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Friday, October 07, 2022
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Newly opened Plantae is first and only vegan grocery store in Buffalo city limits

Entrepreneur Donisha Gant made her dream of expanding healthy food options a reality

<p>Donisha Gant, owner of Plantae, cuts the ribbon at her store’s grand opening ceremony. &nbsp;</p>

Donisha Gant, owner of Plantae, cuts the ribbon at her store’s grand opening ceremony.  

Until summer 2022, the city of Buffalo had no vegan grocery store. Donisha Gant wanted to change that.

On July 30, Gant, 25, opened Plantae, a vegan grocery store, located at 212 Grant St. After saving up for a year, Gant made her vision a reality.

Some of Plantae’s best-selling products include vegan iterations of bacon, shrimp and lemon chicken. Gant says the primary goal of her store is to provide healthier food options to those in Buffalo and Western New York. 

“My main goal is trying to get people to switch out certain [foods],” Gant said. “So that way they’re not consuming food with so many preservatives, artificial food coloring and additives.”

Just before entering the 1,500-square-foot store, visitors will find the face of the building painted dark green with “100% vegan” written in white on the windows. The all-green color palette continues into the store, with grass-like walls in front of and behind the register. Gant’s employee and best friend, one Ashley Hardy, typically mans the counter, playing jazz music from the TV behind her while awaiting customers.

The two are so close that they call themselves sisters when calling out to each other throughout the work day. They became friends while attending Villa Maria College, and now manage the store together. They say their work dynamic is filled with teasing, laughter and support. Hardy describes it as “fire and ice,” but not to the point that they aren’t able to get along. 

“It’s very laid back only because it’s not like a crazy rush,” Hardy said about working at Plantae. “It’s not a crazy influx of people. I could put on some relaxing music, [but] sometimes I have to turn it off because I will get sleepy.” 

Gant was filled with energy on the opening day of her store. But there were undertones of anxiety beneath the excitement. 

“What if nobody shows up?” she thought to herself at the time. “What if a lot of people show up?” 

For the big day, the first-time business owner wore a green dress to pay homage to veganism. Gant says people were rushing in before the ribbon was even cut.

“I was razzled,” says Gant. “I was frantically setting up the sample trays and sample table. The doors were unlocked and customers just started flooding into the store trying to purchase things. I was just overwhelmed and happy.”

Gant says her store received an overwhelmingly positive response from the Buffalo community, with customers telling her things like: “Thank you for putting this here, we needed this in Buffalo,” and “I have never seen [a store like] this before.”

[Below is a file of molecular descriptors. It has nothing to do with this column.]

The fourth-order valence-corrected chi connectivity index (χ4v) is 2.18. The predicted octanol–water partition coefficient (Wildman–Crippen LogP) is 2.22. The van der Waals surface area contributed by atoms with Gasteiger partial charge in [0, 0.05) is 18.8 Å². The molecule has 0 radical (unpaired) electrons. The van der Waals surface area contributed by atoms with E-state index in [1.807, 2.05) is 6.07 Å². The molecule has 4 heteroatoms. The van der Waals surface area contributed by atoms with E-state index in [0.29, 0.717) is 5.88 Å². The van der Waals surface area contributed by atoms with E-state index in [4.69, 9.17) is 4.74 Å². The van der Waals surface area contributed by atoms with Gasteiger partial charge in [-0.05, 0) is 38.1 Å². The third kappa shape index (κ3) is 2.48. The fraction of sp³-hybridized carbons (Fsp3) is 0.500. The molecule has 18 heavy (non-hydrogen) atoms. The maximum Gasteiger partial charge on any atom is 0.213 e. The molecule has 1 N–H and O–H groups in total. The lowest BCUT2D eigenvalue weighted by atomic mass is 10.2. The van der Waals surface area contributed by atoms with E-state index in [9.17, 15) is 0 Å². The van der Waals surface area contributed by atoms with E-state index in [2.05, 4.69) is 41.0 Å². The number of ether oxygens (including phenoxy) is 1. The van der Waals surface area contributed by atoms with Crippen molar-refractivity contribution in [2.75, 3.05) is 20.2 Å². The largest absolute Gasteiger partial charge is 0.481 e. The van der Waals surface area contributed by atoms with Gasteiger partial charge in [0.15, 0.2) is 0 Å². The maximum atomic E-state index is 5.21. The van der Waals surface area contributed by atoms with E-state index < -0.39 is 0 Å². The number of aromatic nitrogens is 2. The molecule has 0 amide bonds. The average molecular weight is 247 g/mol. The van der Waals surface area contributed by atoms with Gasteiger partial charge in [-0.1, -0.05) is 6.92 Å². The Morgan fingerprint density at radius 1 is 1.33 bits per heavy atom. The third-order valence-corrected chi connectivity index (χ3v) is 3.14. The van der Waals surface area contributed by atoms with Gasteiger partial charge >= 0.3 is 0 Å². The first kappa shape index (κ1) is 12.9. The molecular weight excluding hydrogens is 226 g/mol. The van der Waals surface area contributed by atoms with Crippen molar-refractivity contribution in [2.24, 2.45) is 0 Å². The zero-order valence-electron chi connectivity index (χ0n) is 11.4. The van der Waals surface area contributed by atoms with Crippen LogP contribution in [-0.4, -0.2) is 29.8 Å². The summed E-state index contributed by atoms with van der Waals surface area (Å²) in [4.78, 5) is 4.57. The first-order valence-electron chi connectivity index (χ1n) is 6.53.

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First-time customer and Buffalo resident Corrie Allen isn’t vegan but chose to come to the store because of her gluten and dairy allergies and the store’s proximity. 

“I live way closer to here than going out to Tonawanda, so it’s nice,” Allen said. 

Gant says she has enjoyed being her own boss, adding that it “feels less restricting”  without someone “breathing down [her] neck.” 

But being in the early stages of owning a business comes with its difficulties. Her greatest obstacle so far has been her inability to keep up with demand. 

“I would love for my store to be a one-stop shop, but she needs time to grow,” Gant said. 

She feels she is constantly playing a “game of catch up” to keep her shelves stocked for customers. Some products that used to take 2-3 days to get shipped in now take 2-3 weeks.

“Now things are taking longer, prices are getting higher,” she said. 

Inflation and longer shipping times have turned decisions of what she should put on the shelves into a “jigsaw puzzle” of what she should restock. 

“Because my customer demand is higher than what I anticipated, I can post a picture of something, and it would usually sell out quickly,” Gant said. “And then the turnaround time for it to be restocked would be a week or so, and then it happens again. So this is just a learning process for me, and now I’ve learned that when I order things, I order them in packs of two now.” 

Gant someday hopes Plantae will go beyond just selling food. She wants to host educational sessions for children on healthy eating, toy drives and other community events. 

But what matters even more for Gant is being able to pass her dream down to her daughter and any other children she might have if they want it. 

“In my family, as far as I am aware, for the last couple of generations no one has had anything passed down to them like land or a storefront,” Gant said. “So I just wanted to start something new in my family, and I want to continue it.”

A.J. Franklin is an assistant features editor and can be reached at aj.franklin@ubspectrum.com
 

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